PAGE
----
I miss those days. When traveling around with my Replacements documentary “Color Me Obsessed,” the one stop I always make in any strange town is at a record shop, if one even exists. A couple of them, if I’m lucky. I’ll buy something from a local band. And I’ll think back to the days when I’d walk in to one of those less-than-glorious locations — okay, they were glorious to me, Cheapskate Records was a cathedral. My church of rock ‘n’ roll. I’d be handed a stack of vinyl. It was what The Professor had for me that day. A respite from life. Or perhaps the gift of life. A little salvation. And a whole lot of inspiration.

Thank you, Professor. For everything.

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Filed under music, Record Store Day, rock n roll, thoughts

The making of COLOR ME OBSESSED – part 31 (I NEVER WANTED MUSIC!)

A perfectly over-rated example of the rock doc genre is the Ramones flick END OF THE CENTURY. Yes, it’s better that the average VH1 special. But not by that much. In every frame you know that Joey is already passed onto the other side. Had the filmmaker begun the project two years earlier, I wouldn’t be making this criticism. But the film feels wrong to me. As do most rock docs made after a band is longer with us (for whatever reason). Whether that band be X, the Beatles, or anyone in between. Something is missing.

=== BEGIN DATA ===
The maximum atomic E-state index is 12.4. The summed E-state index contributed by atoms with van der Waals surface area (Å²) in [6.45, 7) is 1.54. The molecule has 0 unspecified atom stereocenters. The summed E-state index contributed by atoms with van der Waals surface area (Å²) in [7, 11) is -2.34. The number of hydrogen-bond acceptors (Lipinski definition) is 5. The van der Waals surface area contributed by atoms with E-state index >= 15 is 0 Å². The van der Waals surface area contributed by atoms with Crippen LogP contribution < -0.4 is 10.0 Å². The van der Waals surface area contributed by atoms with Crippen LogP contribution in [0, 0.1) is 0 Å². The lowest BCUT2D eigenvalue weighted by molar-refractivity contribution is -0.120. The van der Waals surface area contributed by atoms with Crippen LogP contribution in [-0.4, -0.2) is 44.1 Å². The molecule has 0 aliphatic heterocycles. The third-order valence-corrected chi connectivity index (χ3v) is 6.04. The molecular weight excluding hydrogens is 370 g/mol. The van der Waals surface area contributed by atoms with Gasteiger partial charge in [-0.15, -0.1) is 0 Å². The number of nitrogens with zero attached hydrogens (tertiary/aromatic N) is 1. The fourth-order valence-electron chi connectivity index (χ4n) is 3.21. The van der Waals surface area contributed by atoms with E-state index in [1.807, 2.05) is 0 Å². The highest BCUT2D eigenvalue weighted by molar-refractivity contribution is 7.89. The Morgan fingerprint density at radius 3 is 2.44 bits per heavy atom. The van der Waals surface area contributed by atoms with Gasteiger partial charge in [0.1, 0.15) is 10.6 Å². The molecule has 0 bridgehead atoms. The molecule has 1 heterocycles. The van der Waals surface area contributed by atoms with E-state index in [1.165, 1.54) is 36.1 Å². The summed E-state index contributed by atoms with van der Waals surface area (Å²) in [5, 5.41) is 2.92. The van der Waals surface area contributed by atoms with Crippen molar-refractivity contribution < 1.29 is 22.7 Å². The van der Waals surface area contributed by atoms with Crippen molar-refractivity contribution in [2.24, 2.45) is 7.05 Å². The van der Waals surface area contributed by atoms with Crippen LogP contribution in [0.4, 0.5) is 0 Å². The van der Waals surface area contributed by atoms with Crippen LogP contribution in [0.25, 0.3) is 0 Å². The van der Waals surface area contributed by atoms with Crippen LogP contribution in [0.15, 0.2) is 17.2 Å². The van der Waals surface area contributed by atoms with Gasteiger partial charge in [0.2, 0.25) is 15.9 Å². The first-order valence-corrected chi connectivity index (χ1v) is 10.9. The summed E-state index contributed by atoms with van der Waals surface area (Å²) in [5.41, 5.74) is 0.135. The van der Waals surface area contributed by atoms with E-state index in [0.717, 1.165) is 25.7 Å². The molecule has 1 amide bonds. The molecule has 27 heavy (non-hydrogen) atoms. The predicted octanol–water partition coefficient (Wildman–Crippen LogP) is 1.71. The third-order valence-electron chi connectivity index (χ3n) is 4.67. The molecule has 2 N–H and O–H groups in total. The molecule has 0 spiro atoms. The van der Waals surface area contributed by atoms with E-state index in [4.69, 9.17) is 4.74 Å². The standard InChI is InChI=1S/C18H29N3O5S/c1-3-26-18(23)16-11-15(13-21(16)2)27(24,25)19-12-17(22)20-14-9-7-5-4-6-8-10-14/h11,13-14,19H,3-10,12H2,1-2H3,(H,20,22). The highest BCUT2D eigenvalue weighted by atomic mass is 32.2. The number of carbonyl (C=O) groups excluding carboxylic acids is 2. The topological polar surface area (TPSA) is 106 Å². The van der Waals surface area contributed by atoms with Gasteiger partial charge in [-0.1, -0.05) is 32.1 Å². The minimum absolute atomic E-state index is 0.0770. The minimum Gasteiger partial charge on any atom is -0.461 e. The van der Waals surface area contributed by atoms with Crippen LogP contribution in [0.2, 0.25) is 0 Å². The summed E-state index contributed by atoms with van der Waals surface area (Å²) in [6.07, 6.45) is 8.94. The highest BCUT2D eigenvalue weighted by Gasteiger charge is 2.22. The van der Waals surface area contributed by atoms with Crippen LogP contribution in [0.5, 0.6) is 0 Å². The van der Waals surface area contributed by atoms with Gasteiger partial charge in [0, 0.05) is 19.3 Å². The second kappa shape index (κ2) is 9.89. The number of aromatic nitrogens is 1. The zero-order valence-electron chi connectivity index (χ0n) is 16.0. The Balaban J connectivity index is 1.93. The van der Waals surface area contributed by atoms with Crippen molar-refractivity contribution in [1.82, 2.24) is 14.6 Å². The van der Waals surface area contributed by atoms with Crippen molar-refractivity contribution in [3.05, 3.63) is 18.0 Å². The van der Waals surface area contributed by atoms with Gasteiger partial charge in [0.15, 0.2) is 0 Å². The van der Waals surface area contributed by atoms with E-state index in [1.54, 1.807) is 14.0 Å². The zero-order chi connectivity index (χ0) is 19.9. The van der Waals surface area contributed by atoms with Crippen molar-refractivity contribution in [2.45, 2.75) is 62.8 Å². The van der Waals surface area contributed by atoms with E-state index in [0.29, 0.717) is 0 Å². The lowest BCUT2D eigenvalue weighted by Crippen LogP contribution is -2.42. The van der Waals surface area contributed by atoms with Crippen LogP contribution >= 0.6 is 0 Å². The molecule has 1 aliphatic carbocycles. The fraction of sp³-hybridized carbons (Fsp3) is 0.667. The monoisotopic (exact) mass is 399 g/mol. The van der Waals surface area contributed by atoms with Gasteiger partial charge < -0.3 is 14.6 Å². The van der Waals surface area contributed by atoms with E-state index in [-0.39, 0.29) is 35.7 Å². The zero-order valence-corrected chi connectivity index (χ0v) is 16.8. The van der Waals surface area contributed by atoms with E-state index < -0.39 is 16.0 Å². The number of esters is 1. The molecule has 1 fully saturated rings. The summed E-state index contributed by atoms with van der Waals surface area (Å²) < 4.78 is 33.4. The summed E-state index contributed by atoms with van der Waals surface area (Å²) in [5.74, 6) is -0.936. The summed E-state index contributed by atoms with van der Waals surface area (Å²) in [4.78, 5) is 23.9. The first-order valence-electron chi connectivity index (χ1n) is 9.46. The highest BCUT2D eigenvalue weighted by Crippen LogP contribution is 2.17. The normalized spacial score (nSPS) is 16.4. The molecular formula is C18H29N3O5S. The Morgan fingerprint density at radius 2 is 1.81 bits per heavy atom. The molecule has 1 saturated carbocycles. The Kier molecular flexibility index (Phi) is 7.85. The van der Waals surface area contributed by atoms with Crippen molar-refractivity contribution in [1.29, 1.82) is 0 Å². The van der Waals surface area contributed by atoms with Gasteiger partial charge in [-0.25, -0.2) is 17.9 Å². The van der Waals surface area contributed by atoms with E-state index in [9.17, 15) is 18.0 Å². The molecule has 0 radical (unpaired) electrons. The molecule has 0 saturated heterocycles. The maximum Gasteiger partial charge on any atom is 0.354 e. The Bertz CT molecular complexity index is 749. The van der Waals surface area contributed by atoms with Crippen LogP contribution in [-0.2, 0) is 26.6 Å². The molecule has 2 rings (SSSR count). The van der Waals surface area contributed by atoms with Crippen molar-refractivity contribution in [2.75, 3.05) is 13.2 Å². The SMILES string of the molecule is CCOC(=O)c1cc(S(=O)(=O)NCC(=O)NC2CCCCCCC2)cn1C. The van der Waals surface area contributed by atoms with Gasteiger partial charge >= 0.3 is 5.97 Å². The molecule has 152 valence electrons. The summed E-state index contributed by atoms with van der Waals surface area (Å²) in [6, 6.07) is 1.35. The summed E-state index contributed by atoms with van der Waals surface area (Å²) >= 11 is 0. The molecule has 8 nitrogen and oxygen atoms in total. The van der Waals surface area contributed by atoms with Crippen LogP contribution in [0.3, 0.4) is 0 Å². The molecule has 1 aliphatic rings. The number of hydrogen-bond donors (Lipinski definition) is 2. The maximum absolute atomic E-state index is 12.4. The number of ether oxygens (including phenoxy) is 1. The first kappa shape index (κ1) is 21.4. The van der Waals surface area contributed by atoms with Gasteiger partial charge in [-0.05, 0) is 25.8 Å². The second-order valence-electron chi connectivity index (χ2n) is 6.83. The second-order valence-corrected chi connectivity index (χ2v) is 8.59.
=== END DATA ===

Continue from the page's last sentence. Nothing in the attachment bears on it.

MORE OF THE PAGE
Which is why I never (“NEVER!” I screamed) wanted for a moment to give my favorite band of all time such treatment. I truly believe that any “traditional” doc on The Replacements will play like one of these VH1 specials. So, when the opportunity to make this film fell into my lap, I knew I had to come up with something as daring, as unique as my subject. That fuck-you to tradition that The Replacements so deserved.

I knew some would have issue with my approach. That, like the band at so many junctures in their career, I risked falling flat on my face. But, and anyone who knows my career knows this to be true, is was a risk I was more than willing to take.

What probably surprises me most is that some people insist I’m lying. That I couldn’t afford the rights to the Mats music. I have to think those people just can’t comprehend risk taking, or doing something different. They’re so caught up in tradition, they see the world through blinders and are unable to accept originality. How they ever became Mats fans is beyond me. Perhaps they grew jaded and crusty as they got old. Or perhaps they’re just jealous that it worked. As I know it does. As the dozens of IMDB reviews from people who’s seen the film at festivals have confirmed. Many of whom who entered with their arms folded against my no-music nuttiness, only to leave with a satisfied grin plastered to their face. Originality can do that. It can make you feel alive again. (If you give it a chance.) Sort of like The Replacements did the first time we all heard them.